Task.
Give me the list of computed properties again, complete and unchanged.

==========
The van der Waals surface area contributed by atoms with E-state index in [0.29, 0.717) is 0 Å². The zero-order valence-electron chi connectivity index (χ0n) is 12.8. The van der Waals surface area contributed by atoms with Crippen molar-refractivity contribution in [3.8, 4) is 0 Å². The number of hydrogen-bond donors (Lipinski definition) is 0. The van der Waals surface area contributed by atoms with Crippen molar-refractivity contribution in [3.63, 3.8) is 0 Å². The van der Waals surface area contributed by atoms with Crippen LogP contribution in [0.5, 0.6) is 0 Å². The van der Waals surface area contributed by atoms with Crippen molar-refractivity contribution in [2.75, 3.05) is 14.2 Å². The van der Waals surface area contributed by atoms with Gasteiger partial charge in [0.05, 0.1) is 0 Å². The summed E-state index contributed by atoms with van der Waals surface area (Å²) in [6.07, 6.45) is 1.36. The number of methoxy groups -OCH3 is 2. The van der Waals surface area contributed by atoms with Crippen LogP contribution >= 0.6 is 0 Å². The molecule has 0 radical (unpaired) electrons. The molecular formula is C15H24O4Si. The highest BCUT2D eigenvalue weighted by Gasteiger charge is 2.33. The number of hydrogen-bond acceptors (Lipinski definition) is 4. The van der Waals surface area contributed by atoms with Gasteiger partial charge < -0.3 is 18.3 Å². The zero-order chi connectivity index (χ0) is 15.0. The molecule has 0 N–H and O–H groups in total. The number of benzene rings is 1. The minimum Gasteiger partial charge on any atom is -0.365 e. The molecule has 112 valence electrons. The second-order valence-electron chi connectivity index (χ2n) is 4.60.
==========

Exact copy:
The van der Waals surface area contributed by atoms with E-state index in [0.29, 0.717) is 0 Å². The zero-order valence-electron chi connectivity index (χ0n) is 12.8. The van der Waals surface area contributed by atoms with Crippen molar-refractivity contribution in [3.8, 4) is 0 Å². The number of hydrogen-bond donors (Lipinski definition) is 0. The van der Waals surface area contributed by atoms with Crippen molar-refractivity contribution in [3.63, 3.8) is 0 Å². The van der Waals surface area contributed by atoms with Crippen LogP contribution in [0.5, 0.6) is 0 Å². The van der Waals surface area contributed by atoms with Crippen molar-refractivity contribution in [2.75, 3.05) is 14.2 Å². The van der Waals surface area contributed by atoms with Gasteiger partial charge in [0.05, 0.1) is 0 Å². The summed E-state index contributed by atoms with van der Waals surface area (Å²) in [6.07, 6.45) is 1.36. The number of methoxy groups -OCH3 is 2. The van der Waals surface area contributed by atoms with Crippen LogP contribution >= 0.6 is 0 Å². The molecule has 0 radical (unpaired) electrons. The molecular formula is C15H24O4Si. The highest BCUT2D eigenvalue weighted by Gasteiger charge is 2.33. The number of hydrogen-bond acceptors (Lipinski definition) is 4. The van der Waals surface area contributed by atoms with Gasteiger partial charge < -0.3 is 18.3 Å². The zero-order chi connectivity index (χ0) is 15.0. The molecule has 0 N–H and O–H groups in total. The number of benzene rings is 1. The minimum Gasteiger partial charge on any atom is -0.365 e. The molecule has 112 valence electrons. The second-order valence-electron chi connectivity index (χ2n) is 4.60.